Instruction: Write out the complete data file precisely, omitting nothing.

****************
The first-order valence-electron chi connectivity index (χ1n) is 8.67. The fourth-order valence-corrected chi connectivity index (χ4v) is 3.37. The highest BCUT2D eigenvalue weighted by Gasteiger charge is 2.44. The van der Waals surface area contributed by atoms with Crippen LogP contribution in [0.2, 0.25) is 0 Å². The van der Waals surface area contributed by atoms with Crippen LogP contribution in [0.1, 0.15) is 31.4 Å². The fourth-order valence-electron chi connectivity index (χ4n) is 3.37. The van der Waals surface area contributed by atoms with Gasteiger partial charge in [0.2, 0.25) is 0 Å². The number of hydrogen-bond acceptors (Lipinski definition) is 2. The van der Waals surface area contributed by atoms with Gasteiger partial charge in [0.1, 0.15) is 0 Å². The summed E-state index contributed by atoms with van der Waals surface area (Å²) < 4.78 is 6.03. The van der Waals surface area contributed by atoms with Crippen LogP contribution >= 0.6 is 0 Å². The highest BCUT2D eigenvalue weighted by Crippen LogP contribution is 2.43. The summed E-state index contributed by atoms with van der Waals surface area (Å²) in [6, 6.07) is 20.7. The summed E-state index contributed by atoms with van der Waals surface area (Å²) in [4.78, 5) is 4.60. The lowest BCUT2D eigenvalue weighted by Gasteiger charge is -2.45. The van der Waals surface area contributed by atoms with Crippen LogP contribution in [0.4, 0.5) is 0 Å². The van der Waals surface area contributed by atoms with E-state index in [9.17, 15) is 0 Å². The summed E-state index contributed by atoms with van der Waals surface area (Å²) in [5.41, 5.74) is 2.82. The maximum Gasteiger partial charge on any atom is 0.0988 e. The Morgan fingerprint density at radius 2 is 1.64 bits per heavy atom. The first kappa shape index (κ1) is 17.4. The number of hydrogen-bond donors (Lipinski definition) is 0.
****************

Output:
The first-order valence-electron chi connectivity index (χ1n) is 8.67. The fourth-order valence-corrected chi connectivity index (χ4v) is 3.37. The highest BCUT2D eigenvalue weighted by Gasteiger charge is 2.44. The van der Waals surface area contributed by atoms with Crippen LogP contribution in [0.2, 0.25) is 0 Å². The van der Waals surface area contributed by atoms with Crippen LogP contribution in [0.1, 0.15) is 31.4 Å². The fourth-order valence-electron chi connectivity index (χ4n) is 3.37. The van der Waals surface area contributed by atoms with Gasteiger partial charge in [0.2, 0.25) is 0 Å². The number of hydrogen-bond acceptors (Lipinski definition) is 2. The van der Waals surface area contributed by atoms with Gasteiger partial charge in [0.1, 0.15) is 0 Å². The summed E-state index contributed by atoms with van der Waals surface area (Å²) < 4.78 is 6.03. The van der Waals surface area contributed by atoms with Crippen LogP contribution >= 0.6 is 0 Å². The highest BCUT2D eigenvalue weighted by Crippen LogP contribution is 2.43. The summed E-state index contributed by atoms with van der Waals surface area (Å²) in [6, 6.07) is 20.7. The summed E-state index contributed by atoms with van der Waals surface area (Å²) in [4.78, 5) is 4.60. The lowest BCUT2D eigenvalue weighted by Gasteiger charge is -2.45. The van der Waals surface area contributed by atoms with Crippen LogP contribution in [0.4, 0.5) is 0 Å². The van der Waals surface area contributed by atoms with E-state index in [9.17, 15) is 0 Å². The summed E-state index contributed by atoms with van der Waals surface area (Å²) in [5.41, 5.74) is 2.82. The maximum Gasteiger partial charge on any atom is 0.0988 e. The Morgan fingerprint density at radius 2 is 1.64 bits per heavy atom. The first kappa shape index (κ1) is 17.4. The number of hydrogen-bond donors (Lipinski definition) is 0.